The coiled dragon or snake form played an important role in early Chinese culture. The character for "dragon" in the earliest Chinese writing has a similar coiled form, as do later jade dragon amulets from the Shang period.[12]

Ancient Chinese referred to unearthed dinosaur bones as dragon bones and documented them as such. For example, Chang Qu in 300 BC documents the discovery of "dragon bones" in Sichuan.[13] The modern Chinese term for dinosaur is written as 恐龍; 恐龙; kǒnglóng ('terror dragon'), and villagers in central China have long unearthed fossilized "dragon bones" for use in traditional medicines, a practice that continues today.[14]

The binomial name for a variety of dinosaurs discovered in China, Mei long, in Chinese (寐 mèi and 龙 lóng) means 'sleeping dragon'. Fossilized remains of Mei long have been found in China in a sleeping and coiled form, with the dinosaur nestling its snout beneath one of its forelimbs while encircling its tail around its entire body.[15]

C-shaped jade dragon

The C-shaped jade totem of Hongshan culture (c. 4700–2920 B.C.)

Jade dragon 2

Jade-carved dragon garment ornament from the Warring States period (403 BC–221 BC).

Gilded Bronze Handle of a Dragon, Eastern Han

Gilded-bronze handle in the shape of a dragon head and neck, made during the Eastern Han period (25–220 AD)

Mythical creature

Dahuting Tomb mural detail showing mythlogical creatures, including a dragon, Eastern Han Dynasty
Mural depicting a dragon, from the Dahuting Tomb (Chinese: 打虎亭汉墓, Pinyin: Dahuting Han mu) of the late Eastern Han Dynasty (25–220 AD), located in Zhengzhou, Henan province, China
Qing Dynasty Dish with dragons
Dragons chasing flaming pearl, Qing dynasty

From its origins as totems or the stylized depiction of natural creatures, the Chinese dragon evolved to become a mythical animal. The Han dynasty scholar Wang Fu recorded Chinese myths that long dragons had nine anatomical resemblances.

The people paint the dragon's shape with a horse's head and a snake's tail. Further, there are expressions as 'three joints' and 'nine resemblances' (of the dragon), to wit: from head to shoulder, from shoulder to breast, from breast to tail. These are the joints; as to the nine resemblances, they are the following: his antlers resemble those of a stag, his head that of a camel, his eyes those of a demon, his neck that of a snake, his belly that of a clam (shen, ), his scales those of a carp, his claws those of an eagle, his soles those of a tiger, his ears those of a cow. Upon his head he has a thing like a broad eminence (a big lump), called [chimu] (尺木). If a dragon has no [chimu], he cannot ascend to the sky.[16]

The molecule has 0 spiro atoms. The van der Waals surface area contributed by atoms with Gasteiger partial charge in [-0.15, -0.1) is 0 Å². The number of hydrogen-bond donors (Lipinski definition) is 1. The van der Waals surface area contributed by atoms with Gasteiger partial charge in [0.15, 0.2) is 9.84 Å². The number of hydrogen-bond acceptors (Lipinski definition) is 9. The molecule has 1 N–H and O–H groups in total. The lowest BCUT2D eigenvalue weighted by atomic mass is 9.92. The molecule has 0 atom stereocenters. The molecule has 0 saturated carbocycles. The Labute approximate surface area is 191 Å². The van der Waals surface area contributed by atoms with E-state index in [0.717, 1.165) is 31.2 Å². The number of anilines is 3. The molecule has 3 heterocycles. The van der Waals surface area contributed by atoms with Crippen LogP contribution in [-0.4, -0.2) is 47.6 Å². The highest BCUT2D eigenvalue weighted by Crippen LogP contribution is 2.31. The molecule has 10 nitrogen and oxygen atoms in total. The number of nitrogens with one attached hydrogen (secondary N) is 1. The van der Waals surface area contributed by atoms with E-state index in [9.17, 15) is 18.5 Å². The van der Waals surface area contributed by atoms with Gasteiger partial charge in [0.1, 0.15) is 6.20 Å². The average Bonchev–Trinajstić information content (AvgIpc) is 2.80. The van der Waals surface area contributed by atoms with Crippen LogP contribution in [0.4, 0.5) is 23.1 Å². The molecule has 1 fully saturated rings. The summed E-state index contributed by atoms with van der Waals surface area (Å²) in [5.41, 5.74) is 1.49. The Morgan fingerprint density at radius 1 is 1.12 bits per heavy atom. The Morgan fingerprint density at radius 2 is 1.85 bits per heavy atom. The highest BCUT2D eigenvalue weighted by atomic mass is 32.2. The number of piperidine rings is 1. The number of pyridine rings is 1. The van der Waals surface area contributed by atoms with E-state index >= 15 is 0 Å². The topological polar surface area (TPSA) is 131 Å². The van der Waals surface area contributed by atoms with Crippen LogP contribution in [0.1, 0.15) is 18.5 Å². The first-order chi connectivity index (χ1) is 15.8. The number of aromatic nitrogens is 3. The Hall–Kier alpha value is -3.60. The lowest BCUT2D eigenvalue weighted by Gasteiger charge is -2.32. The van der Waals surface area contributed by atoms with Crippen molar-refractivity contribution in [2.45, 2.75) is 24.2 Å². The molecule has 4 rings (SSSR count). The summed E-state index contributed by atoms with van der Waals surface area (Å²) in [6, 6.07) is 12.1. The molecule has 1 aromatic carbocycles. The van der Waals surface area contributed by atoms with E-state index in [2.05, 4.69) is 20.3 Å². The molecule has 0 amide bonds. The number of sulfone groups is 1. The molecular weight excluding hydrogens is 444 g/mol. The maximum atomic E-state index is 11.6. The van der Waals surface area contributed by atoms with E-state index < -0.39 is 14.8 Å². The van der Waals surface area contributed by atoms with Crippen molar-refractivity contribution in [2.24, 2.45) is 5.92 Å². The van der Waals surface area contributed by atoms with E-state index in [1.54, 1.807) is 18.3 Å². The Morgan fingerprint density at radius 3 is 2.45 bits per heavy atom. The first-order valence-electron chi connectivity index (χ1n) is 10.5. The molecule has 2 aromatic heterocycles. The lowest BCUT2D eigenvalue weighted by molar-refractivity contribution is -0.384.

Further sources give variant lists of the nine animal resemblances. Sinologist Henri Doré lists these characteristics of an authentic dragon: "The antlers of a deer. The head of a crocodile. A demon's eyes. The neck of a snake. A tortoise's viscera. A hawk's claws. The palms of a tiger. A cow's ears. And it hears through its horns, its ears being deprived of all power of hearing."[17] He notes that, "Others state it has a rabbit's eyes, a frog's belly, a carp's scales." The anatomy of other legendary creatures, including the chimera and manticore, is similarly amalgamated from fierce animals.

Chinese dragons were considered to be physically concise. Of the 117 scales, 81 are of the yang essence (positive) while 36 are of the yin essence (negative). Initially, the dragon was benevolent, wise, and just, but the Buddhists introduced the concept of malevolent influence among some dragons. Just as water destroys, they said, so can some dragons destroy via floods, tidal waves, and storms. They suggested that some of the worst floods were believed to have been the result of a mortal upsetting a dragon.

Many pictures of Chinese dragons show a flaming pearl under their chin or in their claws. The pearl is associated with spiritual energy, wisdom, prosperity, power, immortality, thunder, or the moon. Chinese art often depicts a pair of dragons chasing or fighting over the flaming pearl.

Chinese dragons are occasionally depicted with bat-like wings growing out of the front limbs, but most do not have wings, as their ability to fly (and control rain/water, etc.) is mystical and not seen as a result of their physical attributes.

This description accords with the artistic depictions of the dragon down to the present day. The dragon has also acquired an almost unlimited range of supernatural powers. It is said to be able to disguise itself as a silkworm, or become as large as our entire universe. It can fly among the clouds or hide in water (according to the Guanzi). It can form clouds, can turn into water, can change color as an ability to blend in with their surroundings, as an effective form of camouflage or glow in the dark (according to the Shuowen Jiezi).

In many other countries, folktales speak of the dragon having all the attributes of the other 11 creatures of the zodiac, this includes the whiskers of the Rat, the face and horns of the Ox, the claws and teeth of the Tiger, the belly of the Rabbit, the body of the Snake, the legs of the Horse, the goatee of the Goat, the wit of the Monkey, the crest of the Rooster, the ears of the Dog, and the snout of the Pig.